Tuesday 21 May 2013

Uglich is a small town on the river Volga, the first stop on the river cruising route from Moscow to St Petersburg. As we approached the landing stage we could see the striking rich red walls of the Church of St Demetrius on the Spilled Blood, and the yellow of the Transfiguration Cathedral.



Uglich is renowned as the place where Tsarevich Dmitry, youngest son of Ivan the Terrible, met a grisly end in 1584. This event is depicted on the walls of the church built to mark the place of his demise. The buildings in this easily accessible area of the town, much frequented by tourists, were all thoroughly renovated and smart. Here you could have your photograph taken dressed up as a 16th-century boyar or boyarina. I would have loved to have had more time in Uglich to visit some of the buildings more off the beaten track, particularly the soulful-sounding ‘Wondrous’ church:

The ‘Wondrous’ Church of Uglich: Olga Berggolts (1910-1975)

And the church turned out so lovely

in every aspect that the people

gave it their own imperishable name -

to this day it is called ‘Wondrous’.

Its three hipped roofs ascend

so majestically, simply, forcefully,

that the distant sunrises are

reflected in them from the morning, and

when storms thunder

the clouds darken them.


But time passed – three whole centuries …

Everything changed – love, treachery, compassion.

And the church was overgrown with wormwood,

quietly, proudly it sank into ruin.

Now a birch sapling sprouted in a crack,

here a beam collapsed, there another…

Oh no, it is not that we wished it harm,

simply that we did not care for it.


…I know that buildings will be raised,

where all you have to do is press a button -

hosts of northern lights will rise,

worlds will understand each other.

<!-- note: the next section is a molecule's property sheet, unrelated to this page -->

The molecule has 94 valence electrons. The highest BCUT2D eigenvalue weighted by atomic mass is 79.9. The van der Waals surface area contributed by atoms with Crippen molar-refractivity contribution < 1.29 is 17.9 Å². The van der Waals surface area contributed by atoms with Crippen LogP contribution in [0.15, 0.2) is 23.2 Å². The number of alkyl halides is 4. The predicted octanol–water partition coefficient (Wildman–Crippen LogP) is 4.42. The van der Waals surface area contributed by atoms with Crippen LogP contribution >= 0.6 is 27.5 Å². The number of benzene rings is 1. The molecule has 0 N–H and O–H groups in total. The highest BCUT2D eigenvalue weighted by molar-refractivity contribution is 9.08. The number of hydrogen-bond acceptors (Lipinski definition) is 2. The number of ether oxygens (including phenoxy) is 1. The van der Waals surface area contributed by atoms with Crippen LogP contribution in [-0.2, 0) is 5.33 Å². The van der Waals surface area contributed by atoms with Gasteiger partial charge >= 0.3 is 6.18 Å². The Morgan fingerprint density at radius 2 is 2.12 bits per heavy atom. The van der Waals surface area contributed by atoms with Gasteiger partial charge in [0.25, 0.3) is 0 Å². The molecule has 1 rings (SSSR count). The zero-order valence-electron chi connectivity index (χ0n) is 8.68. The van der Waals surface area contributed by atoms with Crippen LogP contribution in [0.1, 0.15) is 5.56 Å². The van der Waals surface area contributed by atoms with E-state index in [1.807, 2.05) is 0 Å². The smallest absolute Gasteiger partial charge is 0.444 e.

But just you try to restore the ‘Wondrous’ church,

when the ancient secret on which

its masonry is based has been forgotten:

truth, faith, and love.

Some time I’ve known of this

and dare not overlay it now with falsehood.

May the church’s three hipped roofs

crash down on me,

in all their incorruptible beauty.

(1953. Translated from the Russian)


I’ve found some information about the church which I assume is the one in Berggolts’ poem:

… re: ‘tent shaped churches – the Church of the Assumption of the former Alekseyevskii Monastery at Uglich. This very fine and original specimen of ancient Russian architecture was built of bricks, not wood, in 1628, or perhaps before, by unknown masters. Nor is there any information concerning who commissioned the Church. It is hard to believe that most of the old monasteries, former centres of literacy and education, did not preserve data about the talented men who erected their best monuments or about those who offered money for their construction. Unfortunately, during and after the revolution most of the monks were chased out of the monasteries and their books destroyed or burned. One should go to Uglich or to any other monastery that has not been visited by tourists or foreigners to see how dilapidated and miserable they can become.

This happened to the Alekseyevskii Monastery and its ‘Marvellous’ (Divnaya) Church of the Assumption, an epithet that the simple people gave to their church and which became a part of its official name. The rectangular church with decorative kokoshniki was built on a high basement. Instead of ending in a normal roof the vertical line continues. Two smaller octagons, one on each side, and a larger one in the middle, each carry the eight slopes of a tall pyramid which end in a drum crowned with a cupola and a cross. On the east side of the church there are three apses, decorated with a band of ornamental blind arcades. On the west is the refectory (trapeznaya) with its original single pier in the middle, carrying four cross vaults that span the entire room. After the revolution this unique church was ransacked and left to decay, sharing the destiny of thousands of others. Only in the late fifties did Soviet authorities decide to do something to save it from collapsing.’


Church of the Assumption, Alekseyevskii Monastery, Uglich – the ‘Wondrous’ church


2 Responses to Uglich
  1. John Broomfield
    October 10, 2016 | 3:07 pm

    Thank you. Your picture and text helped my wife to organize our scrapbook of photos from our cruise of Russian waterways from Moscow to St Petersburg.

    • Pamela
      October 20, 2016 | 11:20 am

      Thank you John. I think it’s so worthwhile making a book of photos after a wonderful trip. I enjoy those experiences over and over again, looking at the pictures.

Leave a Reply